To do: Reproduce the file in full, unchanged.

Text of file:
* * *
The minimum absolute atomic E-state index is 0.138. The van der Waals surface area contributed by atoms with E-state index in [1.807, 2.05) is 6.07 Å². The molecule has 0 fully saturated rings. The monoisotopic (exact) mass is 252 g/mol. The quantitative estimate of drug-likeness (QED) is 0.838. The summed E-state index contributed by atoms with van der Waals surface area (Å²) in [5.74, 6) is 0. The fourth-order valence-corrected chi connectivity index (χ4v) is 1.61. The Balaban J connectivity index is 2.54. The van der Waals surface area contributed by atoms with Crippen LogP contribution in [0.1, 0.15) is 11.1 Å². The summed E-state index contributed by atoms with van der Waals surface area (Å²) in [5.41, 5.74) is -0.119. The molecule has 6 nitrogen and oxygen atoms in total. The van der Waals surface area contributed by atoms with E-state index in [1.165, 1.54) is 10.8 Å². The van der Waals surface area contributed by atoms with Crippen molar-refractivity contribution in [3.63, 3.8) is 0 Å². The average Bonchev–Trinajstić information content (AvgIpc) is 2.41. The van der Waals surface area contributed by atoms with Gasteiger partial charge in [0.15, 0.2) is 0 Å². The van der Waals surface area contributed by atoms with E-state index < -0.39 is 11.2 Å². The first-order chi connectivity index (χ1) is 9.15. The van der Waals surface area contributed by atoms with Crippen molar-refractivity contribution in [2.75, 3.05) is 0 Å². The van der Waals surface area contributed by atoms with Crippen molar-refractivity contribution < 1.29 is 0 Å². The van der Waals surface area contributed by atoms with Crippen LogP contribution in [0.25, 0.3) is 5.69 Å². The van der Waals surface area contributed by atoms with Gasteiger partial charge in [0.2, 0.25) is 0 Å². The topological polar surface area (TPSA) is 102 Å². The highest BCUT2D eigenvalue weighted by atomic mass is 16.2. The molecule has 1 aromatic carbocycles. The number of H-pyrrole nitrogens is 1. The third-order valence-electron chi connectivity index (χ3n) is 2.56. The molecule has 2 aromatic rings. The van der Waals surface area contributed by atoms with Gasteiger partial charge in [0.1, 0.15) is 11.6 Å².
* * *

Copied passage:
The minimum absolute atomic E-state index is 0.138. The van der Waals surface area contributed by atoms with E-state index in [1.807, 2.05) is 6.07 Å². The molecule has 0 fully saturated rings. The monoisotopic (exact) mass is 252 g/mol. The quantitative estimate of drug-likeness (QED) is 0.838. The summed E-state index contributed by atoms with van der Waals surface area (Å²) in [5.74, 6) is 0. The fourth-order valence-corrected chi connectivity index (χ4v) is 1.61. The Balaban J connectivity index is 2.54. The van der Waals surface area contributed by atoms with Crippen LogP contribution in [0.1, 0.15) is 11.1 Å². The summed E-state index contributed by atoms with van der Waals surface area (Å²) in [5.41, 5.74) is -0.119. The molecule has 6 nitrogen and oxygen atoms in total. The van der Waals surface area contributed by atoms with E-state index in [1.165, 1.54) is 10.8 Å². The van der Waals surface area contributed by atoms with Crippen molar-refractivity contribution in [3.63, 3.8) is 0 Å². The average Bonchev–Trinajstić information content (AvgIpc) is 2.41. The van der Waals surface area contributed by atoms with Gasteiger partial charge in [0.15, 0.2) is 0 Å². The van der Waals surface area contributed by atoms with E-state index < -0.39 is 11.2 Å². The first-order chi connectivity index (χ1) is 9.15. The van der Waals surface area contributed by atoms with Crippen molar-refractivity contribution in [2.75, 3.05) is 0 Å². The van der Waals surface area contributed by atoms with Crippen molar-refractivity contribution < 1.29 is 0 Å². The van der Waals surface area contributed by atoms with Crippen LogP contribution in [0.25, 0.3) is 5.69 Å². The van der Waals surface area contributed by atoms with Gasteiger partial charge in [0.2, 0.25) is 0 Å². The topological polar surface area (TPSA) is 102 Å². The highest BCUT2D eigenvalue weighted by atomic mass is 16.2. The molecule has 1 aromatic carbocycles. The number of H-pyrrole nitrogens is 1. The third-order valence-electron chi connectivity index (χ3n) is 2.56. The molecule has 2 aromatic rings. The van der Waals surface area contributed by atoms with Gasteiger partial charge in [0.1, 0.15) is 11.6 Å².